Attack Level | Attack Strength | Traditional Scheme | LMM-FDIA Based Scheme | ||||
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Precision | Recall | ${\mathit{F}}_{\mathbf{1}}$-Score | Precision | Recall | ${\mathit{F}}_{\mathbf{1}}$-Score | ||

Weak Attacks | 2% | 0.5176 | 0.5485 | 0.4952 | 0.4372 | 0.5854 | 0.4360 |

5% | 0.5818 | 0.5714 | 0.5650 | 0.5933 | 0.4132 | 0.3958 | |

10% | 0.7241 | 0.6903 | 0.7005 | 0.7976 | 0.4121 | 0.5355 | |

Moderate Attacks | 15% | 0.8023 | 0.7874 | 0.7912 | 0.8586 | 0.5338 | 0.6525 |

20% | 0.8364 | 0.8263 | 0.8281 | 0.8619 | 0.6291 | 0.7165 | |

25% | 0.8746 | 0.8481 | 0.8583 | 0.9072 | 0.6810 | 0.7730 | |

Strong Attacks | 30% | 0.8926 | 0.8952 | 0.8917 | 0.9464 | 0.7250 | 0.8162 |

40% | 0.9374 | 0.9376 | 0.9364 | 0.9189 | 0.7970 | 0.8504 | |

50% | 0.9621 | 0.9693 | 0.9651 | 0.9272 | 0.9047 | 0.9157 |

**Table 4.**Performance comparison of two attack sample generation schemes, the traditional FDIA sample generation and FDIA sample generation based on hybrid Laplace model (LMM-FDIA). In this test, LSTM-based FDIA attack detection model is used over the IEEE 118-node system.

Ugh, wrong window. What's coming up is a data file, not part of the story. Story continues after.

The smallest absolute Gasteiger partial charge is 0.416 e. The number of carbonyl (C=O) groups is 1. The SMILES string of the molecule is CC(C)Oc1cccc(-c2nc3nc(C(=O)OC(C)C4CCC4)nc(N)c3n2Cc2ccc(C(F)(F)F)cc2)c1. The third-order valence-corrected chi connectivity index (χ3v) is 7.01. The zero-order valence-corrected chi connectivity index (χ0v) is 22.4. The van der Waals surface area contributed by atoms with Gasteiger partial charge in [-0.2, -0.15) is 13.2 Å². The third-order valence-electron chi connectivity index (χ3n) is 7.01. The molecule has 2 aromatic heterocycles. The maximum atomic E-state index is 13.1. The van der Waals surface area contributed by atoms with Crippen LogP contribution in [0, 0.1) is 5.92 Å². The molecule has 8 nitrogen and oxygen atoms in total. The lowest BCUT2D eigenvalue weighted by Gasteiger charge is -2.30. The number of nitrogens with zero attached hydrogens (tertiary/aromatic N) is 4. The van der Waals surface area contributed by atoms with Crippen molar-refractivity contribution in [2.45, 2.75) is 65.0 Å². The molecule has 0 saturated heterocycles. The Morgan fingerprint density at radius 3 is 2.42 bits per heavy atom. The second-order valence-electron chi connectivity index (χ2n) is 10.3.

Attack Level | Attack Strength | Traditional Scheme | LMM-FDIA Based Scheme | ||||
---|---|---|---|---|---|---|---|

Precision | Recall | ${\mathit{F}}_{\mathbf{1}}$-Score | Precision | Recall | ${\mathit{F}}_{\mathbf{1}}$-Score | ||

Weak Attacks | 2% | 0.5328 | 0.1870 | 0.2769 | 0.4966 | 0.6444 | 0.5610 |

5% | 0.5718 | 0.6027 | 0.5869 | 0.5062 | 0.9808 | 0.6678 | |

10% | 0.7518 | 0.6126 | 0.6751 | 0.6737 | 0.2288 | 0.3417 | |

Moderate Attacks | 15% | 0.8008 | 0.7654 | 0.7827 | 0.8398 | 0.4703 | 0.6029 |

20% | 0.8728 | 0.7549 | 0.8096 | 0.9037 | 0.6748 | 0.7726 | |

25% | 0.8672 | 0.8735 | 0.8703 | 0.8817 | 0.7130 | 0.7884 | |

Strong Attacks | 30% | 0.9129 | 0.8708 | 0.8914 | 0.8338 | 0.9102 | 0.8703 |

40% | 0.8995 | 0.9670 | 0.9320 | 0.9499 | 0.8509 | 0.8977 | |

50% | 0.9555 | 0.9769 | 0.9661 | 0.9800 | 0.9373 | 0.9581 |